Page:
Three transformations (shown in black, red, green), shown by their action on the unit square (grey), produce the Sierpinkski triangle |

x := rnd repeat choose transform w_i with probability p_i x := w_i(x) plot xThe resulting plot converges to the relevant fractal.

Different sets of transformations give different fractals.

Here, the black and green transformations are as before, but the red transformation includes a rotation |

Of course, there can be more than three transformations:

A pentagonal fractal produced by five transformations |

The transformations don’t all have to have the same scale factors:

A “snowflake” produced from four transformations, one with a smaller "shrinkage" than the others |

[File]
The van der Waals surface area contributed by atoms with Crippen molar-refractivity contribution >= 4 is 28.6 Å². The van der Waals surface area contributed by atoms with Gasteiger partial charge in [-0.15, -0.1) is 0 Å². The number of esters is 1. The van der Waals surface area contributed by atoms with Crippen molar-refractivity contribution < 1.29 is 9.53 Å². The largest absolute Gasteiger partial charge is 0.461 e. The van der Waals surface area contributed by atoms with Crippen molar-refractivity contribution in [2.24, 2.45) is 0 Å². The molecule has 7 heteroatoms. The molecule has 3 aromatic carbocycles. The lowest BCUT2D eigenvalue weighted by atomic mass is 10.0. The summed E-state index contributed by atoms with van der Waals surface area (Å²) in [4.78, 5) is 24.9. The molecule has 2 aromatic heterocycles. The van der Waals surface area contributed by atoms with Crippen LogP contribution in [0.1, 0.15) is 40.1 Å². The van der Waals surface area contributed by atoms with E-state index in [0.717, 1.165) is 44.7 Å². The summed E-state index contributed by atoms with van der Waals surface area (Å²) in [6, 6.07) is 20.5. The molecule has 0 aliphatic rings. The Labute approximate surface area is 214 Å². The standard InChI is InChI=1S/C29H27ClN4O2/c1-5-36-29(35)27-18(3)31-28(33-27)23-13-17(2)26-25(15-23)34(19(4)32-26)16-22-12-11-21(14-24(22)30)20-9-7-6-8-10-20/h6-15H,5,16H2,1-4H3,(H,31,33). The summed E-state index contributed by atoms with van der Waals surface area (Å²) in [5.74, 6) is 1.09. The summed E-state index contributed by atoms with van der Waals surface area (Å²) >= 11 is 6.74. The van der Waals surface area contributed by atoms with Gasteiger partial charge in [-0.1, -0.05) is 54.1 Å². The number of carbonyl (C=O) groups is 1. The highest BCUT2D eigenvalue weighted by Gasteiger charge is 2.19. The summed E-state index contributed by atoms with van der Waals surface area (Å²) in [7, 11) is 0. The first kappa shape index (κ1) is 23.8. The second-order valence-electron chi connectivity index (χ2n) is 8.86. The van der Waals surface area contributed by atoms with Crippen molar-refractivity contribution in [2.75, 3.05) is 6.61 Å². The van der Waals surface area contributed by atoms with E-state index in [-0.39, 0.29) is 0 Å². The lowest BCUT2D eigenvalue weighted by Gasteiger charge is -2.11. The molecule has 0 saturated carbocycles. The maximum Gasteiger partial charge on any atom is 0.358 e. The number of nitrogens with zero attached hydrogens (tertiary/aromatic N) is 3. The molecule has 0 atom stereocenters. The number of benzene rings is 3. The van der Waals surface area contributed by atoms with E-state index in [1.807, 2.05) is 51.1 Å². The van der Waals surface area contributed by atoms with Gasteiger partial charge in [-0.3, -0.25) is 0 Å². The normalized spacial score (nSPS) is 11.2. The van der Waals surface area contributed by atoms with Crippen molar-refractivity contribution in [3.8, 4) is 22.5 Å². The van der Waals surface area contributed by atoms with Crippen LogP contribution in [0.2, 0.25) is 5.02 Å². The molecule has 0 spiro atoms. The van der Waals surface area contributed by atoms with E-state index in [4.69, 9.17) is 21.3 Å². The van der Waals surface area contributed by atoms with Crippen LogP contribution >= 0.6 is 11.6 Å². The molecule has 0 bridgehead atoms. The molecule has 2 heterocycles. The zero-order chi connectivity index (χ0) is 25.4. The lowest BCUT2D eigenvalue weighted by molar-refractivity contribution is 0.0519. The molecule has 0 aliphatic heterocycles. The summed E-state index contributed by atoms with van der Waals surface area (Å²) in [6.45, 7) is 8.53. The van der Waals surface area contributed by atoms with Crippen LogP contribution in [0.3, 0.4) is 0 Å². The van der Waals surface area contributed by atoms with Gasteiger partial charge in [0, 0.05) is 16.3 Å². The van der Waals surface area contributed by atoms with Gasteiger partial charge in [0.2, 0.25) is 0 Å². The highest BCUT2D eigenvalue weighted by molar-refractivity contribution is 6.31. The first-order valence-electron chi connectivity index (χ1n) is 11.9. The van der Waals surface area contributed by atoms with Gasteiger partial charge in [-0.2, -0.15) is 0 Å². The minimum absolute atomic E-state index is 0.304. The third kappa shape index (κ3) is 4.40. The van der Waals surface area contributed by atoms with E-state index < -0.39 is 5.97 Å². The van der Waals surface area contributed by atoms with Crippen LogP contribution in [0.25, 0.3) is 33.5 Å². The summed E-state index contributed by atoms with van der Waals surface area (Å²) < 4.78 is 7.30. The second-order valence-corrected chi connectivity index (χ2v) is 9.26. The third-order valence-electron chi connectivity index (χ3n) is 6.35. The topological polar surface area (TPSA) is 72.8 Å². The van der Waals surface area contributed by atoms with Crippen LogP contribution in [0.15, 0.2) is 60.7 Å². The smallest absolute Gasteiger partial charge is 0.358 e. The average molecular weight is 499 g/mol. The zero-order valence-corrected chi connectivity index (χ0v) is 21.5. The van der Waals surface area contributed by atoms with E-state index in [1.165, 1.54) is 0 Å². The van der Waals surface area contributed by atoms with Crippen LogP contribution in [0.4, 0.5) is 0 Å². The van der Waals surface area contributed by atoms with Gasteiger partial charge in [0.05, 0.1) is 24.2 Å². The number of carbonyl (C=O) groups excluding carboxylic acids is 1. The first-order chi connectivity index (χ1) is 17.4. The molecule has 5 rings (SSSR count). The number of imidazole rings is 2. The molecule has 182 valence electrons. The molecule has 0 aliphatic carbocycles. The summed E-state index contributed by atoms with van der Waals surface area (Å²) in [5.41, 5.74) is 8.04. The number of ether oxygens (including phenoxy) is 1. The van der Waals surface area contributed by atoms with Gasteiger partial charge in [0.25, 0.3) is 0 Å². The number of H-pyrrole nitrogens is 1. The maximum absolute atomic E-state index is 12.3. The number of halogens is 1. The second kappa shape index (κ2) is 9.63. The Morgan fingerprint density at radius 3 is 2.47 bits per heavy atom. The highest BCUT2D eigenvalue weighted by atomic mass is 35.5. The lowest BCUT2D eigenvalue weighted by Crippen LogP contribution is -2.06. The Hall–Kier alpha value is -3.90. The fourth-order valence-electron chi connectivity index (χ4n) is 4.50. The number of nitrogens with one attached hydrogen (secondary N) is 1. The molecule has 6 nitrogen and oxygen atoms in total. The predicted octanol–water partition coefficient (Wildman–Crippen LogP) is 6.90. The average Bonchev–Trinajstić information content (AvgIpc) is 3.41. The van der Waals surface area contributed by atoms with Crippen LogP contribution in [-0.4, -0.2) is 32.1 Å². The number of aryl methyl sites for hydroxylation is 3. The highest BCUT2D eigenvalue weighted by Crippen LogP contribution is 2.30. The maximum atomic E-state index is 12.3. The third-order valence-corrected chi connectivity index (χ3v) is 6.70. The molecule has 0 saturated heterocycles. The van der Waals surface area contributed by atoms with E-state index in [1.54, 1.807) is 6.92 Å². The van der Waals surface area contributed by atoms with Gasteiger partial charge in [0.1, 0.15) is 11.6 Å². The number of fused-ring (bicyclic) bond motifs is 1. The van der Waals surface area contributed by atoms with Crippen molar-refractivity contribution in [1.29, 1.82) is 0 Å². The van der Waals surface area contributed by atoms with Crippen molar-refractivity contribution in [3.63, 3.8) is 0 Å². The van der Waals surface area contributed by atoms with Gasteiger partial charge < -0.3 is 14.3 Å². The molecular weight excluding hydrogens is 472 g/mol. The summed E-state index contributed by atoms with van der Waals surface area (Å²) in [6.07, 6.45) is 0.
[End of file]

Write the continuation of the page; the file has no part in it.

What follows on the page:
This is where the probabilities in the algorithm come into play. When all the transformations have the same scale factor, we can choose transformations with a uniform random distribution. When different scale factors are used together, a good heuristic is to choose transformations with probabilities weighted by the area of the relevant transformed square (given by the determinant of the transformation matrix).

The transformations don’t actually have to be squares: we can have different scalings in different directions, and shears, giving more complicated looking fractals:

A “coral tree” |

From pentagon to coral, and back. |

What is marvelous for playing about with these systems is that the plots can be produced with very little code: the code to define the transforms, plot the points, and construct the animated gifs, outweighs the core of the chaos game algorithm itself.

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